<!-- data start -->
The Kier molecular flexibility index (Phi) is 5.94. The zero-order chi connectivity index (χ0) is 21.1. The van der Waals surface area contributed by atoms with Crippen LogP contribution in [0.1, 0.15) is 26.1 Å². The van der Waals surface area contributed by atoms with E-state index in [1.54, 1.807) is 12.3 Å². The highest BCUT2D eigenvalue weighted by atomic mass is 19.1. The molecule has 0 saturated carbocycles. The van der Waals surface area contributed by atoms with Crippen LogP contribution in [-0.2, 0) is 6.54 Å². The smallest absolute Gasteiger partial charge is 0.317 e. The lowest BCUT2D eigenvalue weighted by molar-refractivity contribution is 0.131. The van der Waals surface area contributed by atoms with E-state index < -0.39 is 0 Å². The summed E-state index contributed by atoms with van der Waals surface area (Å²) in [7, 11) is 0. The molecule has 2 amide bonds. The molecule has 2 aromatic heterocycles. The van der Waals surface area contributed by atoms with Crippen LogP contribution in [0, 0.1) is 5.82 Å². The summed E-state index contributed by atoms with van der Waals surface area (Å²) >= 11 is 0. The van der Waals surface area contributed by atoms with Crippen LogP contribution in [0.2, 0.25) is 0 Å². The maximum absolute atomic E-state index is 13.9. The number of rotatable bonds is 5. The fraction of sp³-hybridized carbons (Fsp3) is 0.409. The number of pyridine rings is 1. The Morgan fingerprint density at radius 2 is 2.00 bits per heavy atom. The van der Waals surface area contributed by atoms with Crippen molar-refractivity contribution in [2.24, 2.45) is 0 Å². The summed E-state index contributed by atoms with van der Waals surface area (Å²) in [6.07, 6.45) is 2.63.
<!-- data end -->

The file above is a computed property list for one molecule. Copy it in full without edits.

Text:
The Kier molecular flexibility index (Phi) is 5.94. The zero-order chi connectivity index (χ0) is 21.1. The van der Waals surface area contributed by atoms with Crippen LogP contribution in [0.1, 0.15) is 26.1 Å². The van der Waals surface area contributed by atoms with E-state index in [1.54, 1.807) is 12.3 Å². The highest BCUT2D eigenvalue weighted by atomic mass is 19.1. The molecule has 0 saturated carbocycles. The van der Waals surface area contributed by atoms with Crippen LogP contribution in [-0.2, 0) is 6.54 Å². The smallest absolute Gasteiger partial charge is 0.317 e. The lowest BCUT2D eigenvalue weighted by molar-refractivity contribution is 0.131. The van der Waals surface area contributed by atoms with E-state index < -0.39 is 0 Å². The summed E-state index contributed by atoms with van der Waals surface area (Å²) in [7, 11) is 0. The molecule has 2 amide bonds. The molecule has 2 aromatic heterocycles. The van der Waals surface area contributed by atoms with Crippen LogP contribution in [0, 0.1) is 5.82 Å². The summed E-state index contributed by atoms with van der Waals surface area (Å²) >= 11 is 0. The van der Waals surface area contributed by atoms with Crippen LogP contribution in [0.2, 0.25) is 0 Å². The maximum absolute atomic E-state index is 13.9. The number of rotatable bonds is 5. The fraction of sp³-hybridized carbons (Fsp3) is 0.409. The number of pyridine rings is 1. The Morgan fingerprint density at radius 2 is 2.00 bits per heavy atom. The van der Waals surface area contributed by atoms with Crippen molar-refractivity contribution in [2.24, 2.45) is 0 Å². The summed E-state index contributed by atoms with van der Waals surface area (Å²) in [6.07, 6.45) is 2.63.